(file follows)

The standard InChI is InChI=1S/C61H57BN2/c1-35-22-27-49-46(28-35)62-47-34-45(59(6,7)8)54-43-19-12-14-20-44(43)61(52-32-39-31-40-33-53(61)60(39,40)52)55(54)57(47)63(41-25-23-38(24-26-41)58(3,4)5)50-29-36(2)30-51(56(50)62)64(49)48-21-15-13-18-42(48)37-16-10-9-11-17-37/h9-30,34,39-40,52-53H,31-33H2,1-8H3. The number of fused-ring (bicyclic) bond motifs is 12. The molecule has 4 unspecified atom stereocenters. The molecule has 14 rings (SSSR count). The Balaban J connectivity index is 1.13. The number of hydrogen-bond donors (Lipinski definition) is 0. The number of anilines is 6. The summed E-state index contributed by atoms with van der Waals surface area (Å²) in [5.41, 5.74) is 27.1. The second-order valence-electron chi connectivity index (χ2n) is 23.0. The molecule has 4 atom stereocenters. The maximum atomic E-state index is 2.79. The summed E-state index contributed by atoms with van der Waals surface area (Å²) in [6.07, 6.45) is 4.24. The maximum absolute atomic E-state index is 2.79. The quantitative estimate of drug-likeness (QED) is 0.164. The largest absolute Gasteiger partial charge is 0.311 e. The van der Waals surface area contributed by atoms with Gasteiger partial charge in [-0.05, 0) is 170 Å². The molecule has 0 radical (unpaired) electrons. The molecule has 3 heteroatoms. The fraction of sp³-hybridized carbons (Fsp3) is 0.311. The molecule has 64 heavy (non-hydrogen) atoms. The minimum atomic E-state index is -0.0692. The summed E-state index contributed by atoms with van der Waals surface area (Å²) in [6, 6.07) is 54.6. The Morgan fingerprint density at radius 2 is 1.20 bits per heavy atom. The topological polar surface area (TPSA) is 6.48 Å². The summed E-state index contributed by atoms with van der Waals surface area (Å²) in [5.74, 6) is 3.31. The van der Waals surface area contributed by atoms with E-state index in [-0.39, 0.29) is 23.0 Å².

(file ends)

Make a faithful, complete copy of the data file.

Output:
The standard InChI is InChI=1S/C61H57BN2/c1-35-22-27-49-46(28-35)62-47-34-45(59(6,7)8)54-43-19-12-14-20-44(43)61(52-32-39-31-40-33-53(61)60(39,40)52)55(54)57(47)63(41-25-23-38(24-26-41)58(3,4)5)50-29-36(2)30-51(56(50)62)64(49)48-21-15-13-18-42(48)37-16-10-9-11-17-37/h9-30,34,39-40,52-53H,31-33H2,1-8H3. The number of fused-ring (bicyclic) bond motifs is 12. The molecule has 4 unspecified atom stereocenters. The molecule has 14 rings (SSSR count). The Balaban J connectivity index is 1.13. The number of hydrogen-bond donors (Lipinski definition) is 0. The number of anilines is 6. The summed E-state index contributed by atoms with van der Waals surface area (Å²) in [5.41, 5.74) is 27.1. The second-order valence-electron chi connectivity index (χ2n) is 23.0. The molecule has 4 atom stereocenters. The maximum atomic E-state index is 2.79. The summed E-state index contributed by atoms with van der Waals surface area (Å²) in [6.07, 6.45) is 4.24. The maximum absolute atomic E-state index is 2.79. The quantitative estimate of drug-likeness (QED) is 0.164. The largest absolute Gasteiger partial charge is 0.311 e. The van der Waals surface area contributed by atoms with Gasteiger partial charge in [-0.05, 0) is 170 Å². The molecule has 0 radical (unpaired) electrons. The molecule has 3 heteroatoms. The fraction of sp³-hybridized carbons (Fsp3) is 0.311. The molecule has 64 heavy (non-hydrogen) atoms. The minimum atomic E-state index is -0.0692. The summed E-state index contributed by atoms with van der Waals surface area (Å²) in [6, 6.07) is 54.6. The Morgan fingerprint density at radius 2 is 1.20 bits per heavy atom. The topological polar surface area (TPSA) is 6.48 Å². The summed E-state index contributed by atoms with van der Waals surface area (Å²) in [5.74, 6) is 3.31. The van der Waals surface area contributed by atoms with E-state index in [-0.39, 0.29) is 23.0 Å².